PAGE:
Figure 2: Physical network architecture of a WiMAX network.
For most WiMAX networks, it is unlikely that the carriers would provision the IP transport based on the capacity of the WiMAX air interface. According to WiMAX forum, air interface built on 10 MHz channel with 2 × 2 MIMO can support peak downlink rate of 63 Mbps and peak uplink rate of 28 Mbps per sector. Assuming three sectors per BS, this would translate into close to 200 Mbps of backhaul transport for each BS. When we share the symbols 3:1 between DL and UL, it could provide data rates of 46 Mbps DL and 8 Mbps UL per sector. Even then it would require about 150 Mbps of capacity between BS and GW. Such a requirement would lead to an unmanageable backhaul cost, which might become a road block in the large-scale adoption of the WiMAX technology.
Our contention is that the service providers will only provision based on the anticipated demand. For example, they might provision just enough capacity for voice calls, Mvideo calls, and few more Mbps for best effort. This would ensure that the initial cost of building the network is manageable, and as the users grow, more backhaul can be added to ensure acceptable QoS for the subscribers.

Wednesday, February 1, 2012

OPEN ISSUES AND FUTURE WORK | Automatic and Optimized Cell-Mesh Planning in WiMAX

Automatic cell planning for data networks is still an open research subject. Its unique characteristics justify the efforts to extend current voice models to obtain new models. We have found few models oriented to the design of multiuser wireless data networks based on WiMAX like technologies. A complete solution that considers traffic models, link channel quality, sectorized antennas, channel allocation, and variable transmission profile, as far as we know, has not been found.
Right now we are considering a medium complex traffic model. There are several things to do to complete this model. Even though granted services require a fixed data rate, there might be some multiplexing gain based on statistical usage of this flows by end users. In voice model, there is an extension based on silence suppression which reduces capacity requirements for the system. In other types of flows, there are more realistic traffic models based on variable bit rate sources, which are harder to include. There is a need to include models that are nearer the operation scheduler in the design process. Finally, in BE traffic, there is a serious problem with the uplink scheduling. This model is more suitable for downlink transmissions, where the base station assigns transmission opportunities to contending flows. In the uplink, the backoff process defined in IEEE 802.16 standard requires a low usage of the available capacity for it to be effective. It is known that many users contending for the channel simultaneously would cause a low equivalent data rate per user. This model is not included in this work. We need to keep an equilibrium between precision and complexity. As this is a design process, there would be a prohibitive computational cost if the traffic model is far more complicated.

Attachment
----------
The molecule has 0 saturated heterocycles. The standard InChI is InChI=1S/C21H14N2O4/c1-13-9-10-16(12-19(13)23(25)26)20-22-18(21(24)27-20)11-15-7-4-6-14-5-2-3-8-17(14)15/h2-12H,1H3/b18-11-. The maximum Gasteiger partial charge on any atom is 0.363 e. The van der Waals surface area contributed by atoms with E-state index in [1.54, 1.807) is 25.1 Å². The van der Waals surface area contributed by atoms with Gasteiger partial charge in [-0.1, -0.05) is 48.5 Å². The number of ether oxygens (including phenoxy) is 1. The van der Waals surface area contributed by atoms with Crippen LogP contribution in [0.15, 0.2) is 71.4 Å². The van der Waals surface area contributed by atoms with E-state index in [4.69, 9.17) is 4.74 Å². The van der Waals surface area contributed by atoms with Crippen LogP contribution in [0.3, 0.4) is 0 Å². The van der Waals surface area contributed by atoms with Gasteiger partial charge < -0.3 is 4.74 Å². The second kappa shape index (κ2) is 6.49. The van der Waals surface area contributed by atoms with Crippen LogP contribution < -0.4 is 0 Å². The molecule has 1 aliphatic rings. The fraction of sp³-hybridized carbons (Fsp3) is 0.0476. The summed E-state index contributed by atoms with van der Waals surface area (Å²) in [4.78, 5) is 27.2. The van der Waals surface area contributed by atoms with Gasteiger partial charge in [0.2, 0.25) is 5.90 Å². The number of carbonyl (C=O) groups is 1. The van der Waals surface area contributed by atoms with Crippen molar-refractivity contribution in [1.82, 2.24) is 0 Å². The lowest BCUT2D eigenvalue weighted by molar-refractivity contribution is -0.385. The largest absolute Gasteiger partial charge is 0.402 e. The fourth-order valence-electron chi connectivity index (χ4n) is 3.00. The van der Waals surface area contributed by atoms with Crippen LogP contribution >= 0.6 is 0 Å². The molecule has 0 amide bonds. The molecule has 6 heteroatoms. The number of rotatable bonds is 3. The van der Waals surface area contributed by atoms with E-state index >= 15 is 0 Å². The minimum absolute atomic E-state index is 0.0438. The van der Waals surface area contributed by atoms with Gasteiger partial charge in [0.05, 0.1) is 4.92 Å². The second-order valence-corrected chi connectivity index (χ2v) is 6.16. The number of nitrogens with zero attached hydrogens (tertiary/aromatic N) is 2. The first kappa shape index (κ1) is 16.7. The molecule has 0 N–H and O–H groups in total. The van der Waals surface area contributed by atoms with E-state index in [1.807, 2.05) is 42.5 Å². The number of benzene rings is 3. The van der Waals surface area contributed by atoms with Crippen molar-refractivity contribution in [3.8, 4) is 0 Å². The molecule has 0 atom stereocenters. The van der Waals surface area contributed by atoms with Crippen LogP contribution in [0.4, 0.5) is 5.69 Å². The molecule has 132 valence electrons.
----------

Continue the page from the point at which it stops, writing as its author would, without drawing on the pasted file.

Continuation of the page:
Another issue to be extended, is that users could dynamically change the base station which they connect to. Temporarily, during congestion periods of a base station, a node could connect through another base station which is not optimal in terms of propagation but that has available capacity. Our model only considers static assignment of users to base stations.
Another extension of our model is based on uplink channels estimation. We do not consider this in our model because of its complexity. Usually, uplink data rate requirements are lower than downlink ones, which gives a margin for uplink link budget. We consider symmetric channels for propagation between a user and a base station. Under this consideration, uplink channel quality should be similar to downlink quality. The issue we find difficult to include is the interference. The estimation of uplink received power can be easily done. When we consider interference signals at the base station, we have to consider transmission power of other base stations and other users. The interference from other base stations can be easily considered, but we have no method to estimate the interference caused by other users because we do not know a priori the base station they are connected to, their transmission channel, nor their antennas orientation. We are working on better ways to improve this part of the model.
We are working right now on simplifications of this model to account mathematically tractable solutions. We are considering an optimization problem based on activation and deactivation of candidate base stations, but also to include power control and data traffic models. Variable transmission profile based on adaptive modulation and coding is a really complex part, because of discontinuity. We are looking forward to find the simplifications needed to write it as a mathematical model and compare it with this solution.